UN says Syrian regime responsible for April sarin attack
search

UN says Syrian regime responsible for April sarin attack

Experts find Assad’s forces gassed Khan Sheikhoun, killing at least 90 people, as top US diplomat renews call for leader to step down

A Syrian man collects samples from the site of a suspected toxic gas attack in Khan Sheikhoun, in Syria's northwestern Idlib province, on April 5, 2017. (AFP/Omar Haj Kadour)
A Syrian man collects samples from the site of a suspected toxic gas attack in Khan Sheikhoun, in Syria's northwestern Idlib province, on April 5, 2017. (AFP/Omar Haj Kadour)

UNITED NATIONS — Experts from the UN and the international chemical weapons watchdog blamed the Syrian government Thursday for an attack in April using the nerve gas sarin that killed over 90 people.

Their report’s key findings and conclusions, obtained by The Associated Press, state that leaders of the expert body are “confident that the Syrian Arab Republic is responsible for the release of sarin at Khan Sheikhoun on April 4, 2017.”

The report by the experts supports the initial findings by the United States, France and Britain that a Syrian military plane dropped a bomb with sarin on the town of Khan Sheikhoun.

Syria and Russia, its close ally, have denied any attack and strongly criticized the Joint Investigative Mechanism, known as the JIM, which was established by the UN and the Organization for the Prohibition of Chemical Weapons to determine responsibility for chemical weapons attacks in Syria.

The attack in Khan Sheikhoun sparked outrage around the world as photos and video of the aftermath, including quivering children dying on camera, were widely broadcast.

This photo provided Tuesday, April 4, 2017 by the Syrian anti-government activist group Edlib Media Center, which has been authenticated based on its contents and other AP reporting, shows victims of a suspected chemical attack, in the town of Khan Sheikhoun, northern Idlib province, Syria. (Edlib Media Center, via AP)

The United States blamed the Syrian military and launched a punitive strike days later on the Shayrat air base, where it said the attack was launched.

Responding to Thursday’s report, US Ambassador Nikki Haley said: “Today’s report confirms what we have long known to be true. Time and again, we see independent confirmation of chemical weapons use by the Assad regime.”

Clearly referring to Russia, she said, “In spite of these independent reports, we still see some countries trying to protect the regime. That must end now.”

“The Security Council must send a clear message that the use of chemical weapons by anyone will not be tolerated, and must fully support the work of the impartial investigators,” she said.

The experts also determined that the Islamic State extremist group was responsible for an attack in Um Hosh in Aleppo on September 16, 2016 using mustard gas.

An unconscious Syrian child is carried at a hospital in Khan Sheikhoun, a rebel-held town in the northwestern Syrian Idlib province, following a suspected toxic gas attack on April 4, 2017. (AFP/Omar Haj Kadour)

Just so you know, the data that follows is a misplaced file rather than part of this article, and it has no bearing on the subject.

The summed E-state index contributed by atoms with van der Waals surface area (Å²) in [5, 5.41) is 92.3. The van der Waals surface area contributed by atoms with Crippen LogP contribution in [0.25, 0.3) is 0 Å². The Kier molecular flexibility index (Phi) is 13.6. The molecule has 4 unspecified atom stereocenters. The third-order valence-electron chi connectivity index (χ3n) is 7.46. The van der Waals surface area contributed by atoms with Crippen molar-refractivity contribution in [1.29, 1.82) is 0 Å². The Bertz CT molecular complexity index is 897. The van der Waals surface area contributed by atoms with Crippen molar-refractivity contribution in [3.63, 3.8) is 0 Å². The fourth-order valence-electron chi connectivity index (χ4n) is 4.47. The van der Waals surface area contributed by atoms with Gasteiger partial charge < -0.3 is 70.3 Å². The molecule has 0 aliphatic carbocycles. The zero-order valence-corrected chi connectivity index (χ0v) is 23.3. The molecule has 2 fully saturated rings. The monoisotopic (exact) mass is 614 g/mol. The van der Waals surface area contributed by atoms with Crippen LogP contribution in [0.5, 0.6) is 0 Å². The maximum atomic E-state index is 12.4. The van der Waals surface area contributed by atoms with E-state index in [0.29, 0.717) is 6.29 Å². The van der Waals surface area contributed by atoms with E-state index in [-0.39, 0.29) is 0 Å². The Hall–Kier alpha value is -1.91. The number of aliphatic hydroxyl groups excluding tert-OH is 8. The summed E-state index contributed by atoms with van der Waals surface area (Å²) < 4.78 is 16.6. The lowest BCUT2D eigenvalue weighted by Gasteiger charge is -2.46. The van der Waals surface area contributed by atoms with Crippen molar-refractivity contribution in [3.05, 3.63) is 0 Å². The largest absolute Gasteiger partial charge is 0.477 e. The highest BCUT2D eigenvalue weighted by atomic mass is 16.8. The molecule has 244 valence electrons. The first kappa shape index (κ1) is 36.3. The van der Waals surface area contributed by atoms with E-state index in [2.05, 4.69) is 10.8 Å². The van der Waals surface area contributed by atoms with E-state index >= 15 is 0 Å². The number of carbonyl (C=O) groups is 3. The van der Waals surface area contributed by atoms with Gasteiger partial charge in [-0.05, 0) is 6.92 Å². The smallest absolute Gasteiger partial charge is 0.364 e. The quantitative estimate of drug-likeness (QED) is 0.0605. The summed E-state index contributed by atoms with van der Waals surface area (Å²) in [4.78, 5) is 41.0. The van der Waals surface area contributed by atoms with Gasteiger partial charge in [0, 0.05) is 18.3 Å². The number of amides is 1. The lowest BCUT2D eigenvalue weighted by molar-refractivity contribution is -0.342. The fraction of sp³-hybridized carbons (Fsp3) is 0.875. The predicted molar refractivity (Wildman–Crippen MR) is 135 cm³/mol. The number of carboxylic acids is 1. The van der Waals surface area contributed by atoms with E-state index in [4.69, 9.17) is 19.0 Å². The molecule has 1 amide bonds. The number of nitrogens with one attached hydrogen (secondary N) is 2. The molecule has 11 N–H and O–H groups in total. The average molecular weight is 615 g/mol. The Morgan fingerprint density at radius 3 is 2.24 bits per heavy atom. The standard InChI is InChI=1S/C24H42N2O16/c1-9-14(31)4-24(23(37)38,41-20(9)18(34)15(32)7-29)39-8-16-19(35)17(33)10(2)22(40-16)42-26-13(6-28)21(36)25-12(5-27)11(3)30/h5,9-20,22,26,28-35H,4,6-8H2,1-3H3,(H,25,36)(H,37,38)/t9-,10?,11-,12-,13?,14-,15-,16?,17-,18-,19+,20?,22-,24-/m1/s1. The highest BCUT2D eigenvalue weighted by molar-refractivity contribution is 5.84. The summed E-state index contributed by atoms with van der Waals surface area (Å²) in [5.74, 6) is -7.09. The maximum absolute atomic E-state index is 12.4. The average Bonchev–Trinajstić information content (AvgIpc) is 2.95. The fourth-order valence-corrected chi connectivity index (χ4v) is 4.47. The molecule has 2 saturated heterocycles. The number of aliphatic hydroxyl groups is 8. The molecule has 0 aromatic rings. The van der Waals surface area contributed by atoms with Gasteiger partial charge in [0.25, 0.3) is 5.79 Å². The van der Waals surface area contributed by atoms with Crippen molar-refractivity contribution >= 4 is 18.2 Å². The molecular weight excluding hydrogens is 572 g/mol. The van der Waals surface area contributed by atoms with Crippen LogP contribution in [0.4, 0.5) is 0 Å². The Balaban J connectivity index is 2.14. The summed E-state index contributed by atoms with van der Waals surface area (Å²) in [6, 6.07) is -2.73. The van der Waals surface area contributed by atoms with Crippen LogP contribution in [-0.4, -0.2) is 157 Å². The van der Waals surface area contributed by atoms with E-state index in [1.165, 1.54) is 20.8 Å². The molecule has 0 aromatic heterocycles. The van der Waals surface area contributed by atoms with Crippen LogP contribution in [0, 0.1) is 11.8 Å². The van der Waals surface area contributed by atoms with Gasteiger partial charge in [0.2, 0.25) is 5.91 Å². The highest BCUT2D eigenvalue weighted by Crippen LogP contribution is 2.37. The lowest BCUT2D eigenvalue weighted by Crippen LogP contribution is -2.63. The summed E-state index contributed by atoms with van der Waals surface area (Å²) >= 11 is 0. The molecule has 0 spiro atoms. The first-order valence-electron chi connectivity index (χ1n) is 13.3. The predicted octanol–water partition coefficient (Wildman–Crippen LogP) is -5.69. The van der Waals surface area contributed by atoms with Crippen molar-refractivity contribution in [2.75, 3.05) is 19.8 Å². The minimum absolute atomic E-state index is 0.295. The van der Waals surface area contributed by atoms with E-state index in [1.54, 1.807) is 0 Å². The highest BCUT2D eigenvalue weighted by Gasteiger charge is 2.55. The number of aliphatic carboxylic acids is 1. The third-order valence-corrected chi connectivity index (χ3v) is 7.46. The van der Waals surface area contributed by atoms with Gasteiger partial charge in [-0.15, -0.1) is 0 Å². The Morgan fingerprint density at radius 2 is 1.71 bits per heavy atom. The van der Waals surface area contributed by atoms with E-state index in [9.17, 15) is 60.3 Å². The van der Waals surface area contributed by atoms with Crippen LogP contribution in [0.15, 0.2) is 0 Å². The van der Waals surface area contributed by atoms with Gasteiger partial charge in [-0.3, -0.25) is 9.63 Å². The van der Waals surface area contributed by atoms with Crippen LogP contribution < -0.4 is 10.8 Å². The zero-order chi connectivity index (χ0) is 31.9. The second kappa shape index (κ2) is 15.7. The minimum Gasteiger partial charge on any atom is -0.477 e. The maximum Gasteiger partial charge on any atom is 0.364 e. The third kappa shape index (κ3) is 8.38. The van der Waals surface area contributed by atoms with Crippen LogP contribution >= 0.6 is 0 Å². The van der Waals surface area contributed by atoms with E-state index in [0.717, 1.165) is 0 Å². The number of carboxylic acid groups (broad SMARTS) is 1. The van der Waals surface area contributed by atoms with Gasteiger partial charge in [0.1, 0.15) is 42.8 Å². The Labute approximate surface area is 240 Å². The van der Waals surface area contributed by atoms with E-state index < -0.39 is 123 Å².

A fact-finding mission by the OPCW reported on June 30 that sarin was used in the Khan Sheikhoun attack and “sulfur mustard” in Um Hosh, but it was up to the JIM to determine responsibility.

The JIM report said its leadership panel “expresses its shock and dismay about the existence and use of these weapons in the Syrian Arab Republic, and its deep sympathy to those affected by them.”

The report was issued two days after Russia vetoed a US-sponsored resolution to extend the mandate of the JIM for another year.

Russia’s UN Ambassador Vassily Nebenzia said Moscow wanted to wait for the JIM report.

Haley said countries that fail to support the JIM “are no better than the dictators or terrorists who use these terrible weapons.”

Syria and Russia had initially suggested that a rebel weapon may have detonated on the ground in Khan Sheikhoun.

New call for Assad to step down

The report will increase pressure on Assad’s regime just as Washington, in the wake of battlefield victories against the Islamic State group, renews calls for him to step down.

Secretary of State Rex Tillerson’s said US policy has not changed, but his remarks represented tougher language from an administration that had previously said Assad’s fate is not a priority.

US Secretary of State Rex Tillerson, left, shakes hands with UN Special Envoy for Syria Staffan de Mistura before their meeting at the US Mission to the UN, in Geneva, Switzerland, October 26, 2017. (AP/Alex Brandon)

“We do not believe there is a future for the Assad regime, the Assad family,” Tillerson said. “I think I’ve said it on a number of occasions. The reign of the Assad family is coming to an end, and the only issue is how should that be brought about.”

The secretary’s comments to reporters came during a visit to Geneva in which he met UN envoy Staffan de Mistura, who is trying to convene a new round of peace talks next month.

Russia, which is running a parallel peace process with Iran and Turkey in a series of talks in the Kazakh capital Astana, reacted coolly to Tillerson’s remarks.

“I think we should not pre-empt any future for anybody,” said Nebenzia.

read more:
comments